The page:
August 5, 2016

OSHA’s New Reporting Rules – Part 2:  Employee Rights and Post-Accident Drug Testing 

On May 12, 2016, OSHA published its final rule on electronic reporting of workplace injuries and illnesses.  This rule contains two significant provisions.  This first provision requires that certain employers submit workplace accident reports electronically. This provision becomes effective January 1, 2017, and was the subject of a previous legal update. The new rules’ second significant provision requires that employers put in place workplace accident reporting policies that are reasonable and do not deter or retaliate against employees who report workplace accidents.  Although this provision was originally set to take effect on August 10, 2016, OSHA has announced that enforcement of this provision will begin November 1, 2016.  This delay in enforcement does not mean employers should sit idly by.  The new rule warrants immediate evaluation of post-accident drug testing policies to ensure compliance. 

Under its new rule, OSHA has taken the position that automatic, mandatory drug testing following any job-related or workplace accident discourages employees from promptly and accurately reporting such incidents.  In addition, OSHA believes that such testing may serve as retaliation against an employee who properly reports such an accident. As a result, OSHA has taken the position that automatic, mandatory post-accident drug testing may run afoul of its new rule.  Accordingly, OSHA has advised that post-accident drug testing should be performed only in situations where it appears that drug use was the direct cause of, or a contributing factor to, the accident.  As a result of OSHA’s new rule, employers now must consider when to require a post-accident drug test and are encouraged to consider revising their policies and procedures to ensure compliance with the new rule.

Additionally, OSHA has indicated there may be issues with drug-testing processes in general.  While reliable tests exist to measure alcohol-related impairment at the time of an accident, the same is not always true with drug-testing.  Unlike alcohol testing, which can accurately measure impairment at the time of the accident, drug tests generally tend to measure “past” drug use, in many cases disclosing evidence of drug use that occurred several weeks prior to the accident.  For example, a person may test positive for marijuana that was smoked or ingested up to a month  prior to the accident.  In addition, a positive drug test does not necessarily indicate impairment at the time of the accident.  OSHA has determined that drug testing that does not identify impairment at the time of the accident, but only drug use at some time in the past, may be a violation of OSHA’s new reporting rule.  As a result, employers who have established a narrowly-tailored drug testing policy should also ensure that they perform drug testing designed to detect impairment at the time of the accident.  This may require consultation with drug testing professionals to arrange for a specialized series of tests following a job-related accident.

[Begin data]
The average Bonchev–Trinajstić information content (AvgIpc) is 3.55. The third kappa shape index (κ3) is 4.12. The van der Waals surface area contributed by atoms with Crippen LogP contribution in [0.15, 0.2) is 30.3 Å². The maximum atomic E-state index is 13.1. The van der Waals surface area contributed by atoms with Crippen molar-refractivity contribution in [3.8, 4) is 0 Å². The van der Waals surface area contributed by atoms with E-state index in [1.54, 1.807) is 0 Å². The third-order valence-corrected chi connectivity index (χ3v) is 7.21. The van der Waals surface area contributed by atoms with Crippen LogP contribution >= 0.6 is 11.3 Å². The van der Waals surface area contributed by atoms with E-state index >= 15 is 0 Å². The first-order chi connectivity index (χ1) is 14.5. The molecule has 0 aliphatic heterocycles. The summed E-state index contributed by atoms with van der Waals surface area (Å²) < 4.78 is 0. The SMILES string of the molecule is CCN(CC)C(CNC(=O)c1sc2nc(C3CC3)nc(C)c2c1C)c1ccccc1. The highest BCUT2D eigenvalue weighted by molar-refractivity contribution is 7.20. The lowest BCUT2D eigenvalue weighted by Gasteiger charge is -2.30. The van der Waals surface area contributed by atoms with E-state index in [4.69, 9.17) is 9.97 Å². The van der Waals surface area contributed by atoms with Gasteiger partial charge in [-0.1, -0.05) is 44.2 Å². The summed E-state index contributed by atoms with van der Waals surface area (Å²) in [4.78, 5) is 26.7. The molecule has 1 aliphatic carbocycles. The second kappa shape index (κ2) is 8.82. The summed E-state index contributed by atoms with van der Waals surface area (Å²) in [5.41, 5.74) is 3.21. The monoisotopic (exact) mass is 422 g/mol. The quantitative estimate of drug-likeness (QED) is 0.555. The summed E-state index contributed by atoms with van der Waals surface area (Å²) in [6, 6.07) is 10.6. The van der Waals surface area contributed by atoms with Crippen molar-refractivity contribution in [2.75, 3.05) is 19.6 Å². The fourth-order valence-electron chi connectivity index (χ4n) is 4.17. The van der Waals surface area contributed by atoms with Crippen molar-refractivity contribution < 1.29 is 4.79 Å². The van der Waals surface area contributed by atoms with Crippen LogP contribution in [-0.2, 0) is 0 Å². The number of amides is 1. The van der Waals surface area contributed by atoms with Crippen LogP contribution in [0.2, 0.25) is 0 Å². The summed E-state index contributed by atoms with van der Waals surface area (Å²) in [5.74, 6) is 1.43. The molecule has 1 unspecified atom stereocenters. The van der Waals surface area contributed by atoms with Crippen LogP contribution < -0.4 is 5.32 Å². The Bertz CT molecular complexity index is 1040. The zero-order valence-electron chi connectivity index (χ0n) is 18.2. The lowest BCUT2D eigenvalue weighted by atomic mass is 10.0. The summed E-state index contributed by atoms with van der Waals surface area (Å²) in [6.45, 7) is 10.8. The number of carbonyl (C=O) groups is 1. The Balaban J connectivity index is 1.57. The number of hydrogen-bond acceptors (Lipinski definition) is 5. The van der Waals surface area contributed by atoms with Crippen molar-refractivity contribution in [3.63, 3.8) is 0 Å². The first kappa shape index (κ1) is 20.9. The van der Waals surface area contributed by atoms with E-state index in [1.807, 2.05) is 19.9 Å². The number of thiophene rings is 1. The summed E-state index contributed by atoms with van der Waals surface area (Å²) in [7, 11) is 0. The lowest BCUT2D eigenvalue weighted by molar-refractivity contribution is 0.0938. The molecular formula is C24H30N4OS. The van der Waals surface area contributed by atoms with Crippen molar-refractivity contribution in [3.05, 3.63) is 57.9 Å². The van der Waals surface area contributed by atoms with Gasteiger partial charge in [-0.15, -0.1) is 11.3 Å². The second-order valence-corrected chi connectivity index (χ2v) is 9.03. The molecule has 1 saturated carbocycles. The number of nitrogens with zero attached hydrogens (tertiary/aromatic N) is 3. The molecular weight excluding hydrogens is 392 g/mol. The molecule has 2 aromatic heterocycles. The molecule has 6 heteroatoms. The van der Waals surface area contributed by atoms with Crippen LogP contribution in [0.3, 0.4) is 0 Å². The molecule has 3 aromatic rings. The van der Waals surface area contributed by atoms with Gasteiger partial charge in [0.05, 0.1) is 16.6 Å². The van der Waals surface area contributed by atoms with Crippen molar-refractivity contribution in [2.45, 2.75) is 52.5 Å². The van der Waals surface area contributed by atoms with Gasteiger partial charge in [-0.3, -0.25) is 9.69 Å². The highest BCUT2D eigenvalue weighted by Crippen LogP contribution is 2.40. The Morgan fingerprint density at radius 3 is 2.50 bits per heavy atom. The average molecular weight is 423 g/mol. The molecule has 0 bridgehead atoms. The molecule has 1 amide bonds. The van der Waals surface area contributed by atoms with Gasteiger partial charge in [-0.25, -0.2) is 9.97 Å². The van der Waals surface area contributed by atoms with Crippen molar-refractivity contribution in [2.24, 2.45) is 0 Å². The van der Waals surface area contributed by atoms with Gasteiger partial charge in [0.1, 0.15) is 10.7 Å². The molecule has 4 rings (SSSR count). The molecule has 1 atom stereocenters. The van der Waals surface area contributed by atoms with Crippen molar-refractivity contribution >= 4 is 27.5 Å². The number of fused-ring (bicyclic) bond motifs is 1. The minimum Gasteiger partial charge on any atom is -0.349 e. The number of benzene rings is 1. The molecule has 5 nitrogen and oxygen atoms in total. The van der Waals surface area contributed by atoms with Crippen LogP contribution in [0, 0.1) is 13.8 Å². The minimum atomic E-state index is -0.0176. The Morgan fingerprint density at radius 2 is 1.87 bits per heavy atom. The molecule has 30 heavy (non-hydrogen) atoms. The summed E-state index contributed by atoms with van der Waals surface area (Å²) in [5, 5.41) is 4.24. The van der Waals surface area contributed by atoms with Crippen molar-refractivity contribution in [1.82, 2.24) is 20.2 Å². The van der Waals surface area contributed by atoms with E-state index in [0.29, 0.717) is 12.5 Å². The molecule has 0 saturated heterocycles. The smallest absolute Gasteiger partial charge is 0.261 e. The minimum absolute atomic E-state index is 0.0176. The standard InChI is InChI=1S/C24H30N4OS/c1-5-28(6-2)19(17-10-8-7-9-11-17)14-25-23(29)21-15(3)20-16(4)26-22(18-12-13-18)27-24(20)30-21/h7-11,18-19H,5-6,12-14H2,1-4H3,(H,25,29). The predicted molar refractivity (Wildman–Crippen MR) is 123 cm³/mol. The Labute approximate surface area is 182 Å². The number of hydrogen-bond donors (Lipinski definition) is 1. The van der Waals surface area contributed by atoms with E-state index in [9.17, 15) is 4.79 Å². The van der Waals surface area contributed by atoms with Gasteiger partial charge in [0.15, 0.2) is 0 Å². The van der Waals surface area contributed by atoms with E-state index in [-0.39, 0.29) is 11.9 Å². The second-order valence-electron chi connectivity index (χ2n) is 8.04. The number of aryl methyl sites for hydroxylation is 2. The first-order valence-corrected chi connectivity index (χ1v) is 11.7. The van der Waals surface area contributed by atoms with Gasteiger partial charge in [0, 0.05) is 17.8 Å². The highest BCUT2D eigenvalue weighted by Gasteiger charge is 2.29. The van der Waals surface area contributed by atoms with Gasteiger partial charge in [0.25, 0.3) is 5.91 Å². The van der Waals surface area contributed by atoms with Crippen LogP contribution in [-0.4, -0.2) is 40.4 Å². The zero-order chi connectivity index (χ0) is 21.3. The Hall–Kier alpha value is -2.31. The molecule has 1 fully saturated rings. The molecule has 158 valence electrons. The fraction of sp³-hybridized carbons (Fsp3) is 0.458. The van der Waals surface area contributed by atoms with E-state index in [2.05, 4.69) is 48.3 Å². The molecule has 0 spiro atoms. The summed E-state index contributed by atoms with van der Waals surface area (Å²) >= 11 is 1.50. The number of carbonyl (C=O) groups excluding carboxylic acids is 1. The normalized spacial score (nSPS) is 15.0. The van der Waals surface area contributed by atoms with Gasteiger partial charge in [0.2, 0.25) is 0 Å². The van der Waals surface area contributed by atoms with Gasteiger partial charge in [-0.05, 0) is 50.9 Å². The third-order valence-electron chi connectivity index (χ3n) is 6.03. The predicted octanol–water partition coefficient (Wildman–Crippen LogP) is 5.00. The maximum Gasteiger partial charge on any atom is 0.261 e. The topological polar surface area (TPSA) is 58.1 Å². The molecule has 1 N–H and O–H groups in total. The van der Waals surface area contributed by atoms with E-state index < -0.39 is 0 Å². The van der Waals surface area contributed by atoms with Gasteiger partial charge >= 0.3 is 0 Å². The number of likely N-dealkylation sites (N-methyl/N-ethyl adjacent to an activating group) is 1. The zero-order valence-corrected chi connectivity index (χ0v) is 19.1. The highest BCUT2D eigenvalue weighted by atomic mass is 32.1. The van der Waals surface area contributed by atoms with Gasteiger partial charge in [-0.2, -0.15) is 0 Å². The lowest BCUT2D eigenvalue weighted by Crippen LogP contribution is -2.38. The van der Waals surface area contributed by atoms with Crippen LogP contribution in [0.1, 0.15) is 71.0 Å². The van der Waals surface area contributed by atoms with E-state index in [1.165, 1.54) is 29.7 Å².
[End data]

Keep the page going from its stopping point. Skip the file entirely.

After November 1, 2016, OSHA may cite employers for post-accident drug testing policies and/or procedures that are deemed too broad or retaliatory of employees who report work-place accidents.  Fines for OSHA citations can range from $7,000 per violation up to $70,000 for a willful violation of the rule.  Starting in November of this year, those penalties are set to increase to $12,471 per violation up to $124,709 for willful violations.

Note that OSHA cannot prevent employers from complying with other federal or state laws, and an employer mandating post-accident drug testing in accordance with such laws is not retaliating against its employee. As a result, employers who are testing employees after an accident in order to comply with a more specific federal or state law or regulation should continue to do so.  Examples of this would be testing mandated by workers’ compensation laws, or testing required by a Department of Transportation.  Barring such an exception, employers should reevaluate their drug testing policies and procedures to ensure compliance with OSHA’s new rule.

This e-mail is not intended as a substitute for professional legal advice and its receipt does not constitute an attorney-client relationship.  If you have any questions about this information, please contact your attorney at Martin, Browne, Hull & Harper, P.L.L. at 937-324-5541.

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